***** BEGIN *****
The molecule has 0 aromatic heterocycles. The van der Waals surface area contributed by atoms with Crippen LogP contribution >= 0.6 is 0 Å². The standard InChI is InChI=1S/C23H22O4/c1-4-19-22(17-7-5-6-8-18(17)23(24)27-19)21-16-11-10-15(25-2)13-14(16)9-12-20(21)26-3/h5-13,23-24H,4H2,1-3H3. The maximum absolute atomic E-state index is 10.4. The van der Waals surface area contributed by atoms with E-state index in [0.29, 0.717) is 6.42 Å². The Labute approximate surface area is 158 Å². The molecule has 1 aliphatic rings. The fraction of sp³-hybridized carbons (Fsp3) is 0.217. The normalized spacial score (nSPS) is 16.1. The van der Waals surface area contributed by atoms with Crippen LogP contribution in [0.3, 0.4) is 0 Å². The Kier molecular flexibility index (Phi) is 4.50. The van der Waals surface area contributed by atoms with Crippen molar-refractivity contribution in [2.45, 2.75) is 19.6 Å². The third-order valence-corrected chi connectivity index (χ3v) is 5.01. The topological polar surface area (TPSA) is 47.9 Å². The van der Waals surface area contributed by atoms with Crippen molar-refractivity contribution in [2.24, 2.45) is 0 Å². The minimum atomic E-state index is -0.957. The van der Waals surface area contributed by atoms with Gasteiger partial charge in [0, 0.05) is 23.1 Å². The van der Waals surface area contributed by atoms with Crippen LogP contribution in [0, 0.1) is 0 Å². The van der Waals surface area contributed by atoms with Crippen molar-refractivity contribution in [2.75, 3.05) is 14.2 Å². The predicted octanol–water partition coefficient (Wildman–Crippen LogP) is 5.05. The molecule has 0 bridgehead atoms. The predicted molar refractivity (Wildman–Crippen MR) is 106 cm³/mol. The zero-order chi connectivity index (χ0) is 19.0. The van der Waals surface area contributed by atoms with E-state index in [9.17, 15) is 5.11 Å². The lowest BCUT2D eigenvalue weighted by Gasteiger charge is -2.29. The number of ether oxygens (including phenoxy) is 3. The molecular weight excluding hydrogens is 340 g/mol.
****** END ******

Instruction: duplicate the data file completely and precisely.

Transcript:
The molecule has 0 aromatic heterocycles. The van der Waals surface area contributed by atoms with Crippen LogP contribution >= 0.6 is 0 Å². The standard InChI is InChI=1S/C23H22O4/c1-4-19-22(17-7-5-6-8-18(17)23(24)27-19)21-16-11-10-15(25-2)13-14(16)9-12-20(21)26-3/h5-13,23-24H,4H2,1-3H3. The maximum absolute atomic E-state index is 10.4. The van der Waals surface area contributed by atoms with E-state index in [0.29, 0.717) is 6.42 Å². The Labute approximate surface area is 158 Å². The molecule has 1 aliphatic rings. The fraction of sp³-hybridized carbons (Fsp3) is 0.217. The normalized spacial score (nSPS) is 16.1. The van der Waals surface area contributed by atoms with Crippen LogP contribution in [0.3, 0.4) is 0 Å². The Kier molecular flexibility index (Phi) is 4.50. The van der Waals surface area contributed by atoms with Crippen molar-refractivity contribution in [2.45, 2.75) is 19.6 Å². The third-order valence-corrected chi connectivity index (χ3v) is 5.01. The topological polar surface area (TPSA) is 47.9 Å². The van der Waals surface area contributed by atoms with Crippen molar-refractivity contribution in [2.24, 2.45) is 0 Å². The minimum atomic E-state index is -0.957. The van der Waals surface area contributed by atoms with Gasteiger partial charge in [0, 0.05) is 23.1 Å². The van der Waals surface area contributed by atoms with Crippen LogP contribution in [0, 0.1) is 0 Å². The van der Waals surface area contributed by atoms with Crippen molar-refractivity contribution in [2.75, 3.05) is 14.2 Å². The predicted octanol–water partition coefficient (Wildman–Crippen LogP) is 5.05. The molecule has 0 bridgehead atoms. The predicted molar refractivity (Wildman–Crippen MR) is 106 cm³/mol. The zero-order chi connectivity index (χ0) is 19.0. The van der Waals surface area contributed by atoms with E-state index in [9.17, 15) is 5.11 Å². The lowest BCUT2D eigenvalue weighted by Gasteiger charge is -2.29. The number of ether oxygens (including phenoxy) is 3. The molecular weight excluding hydrogens is 340 g/mol.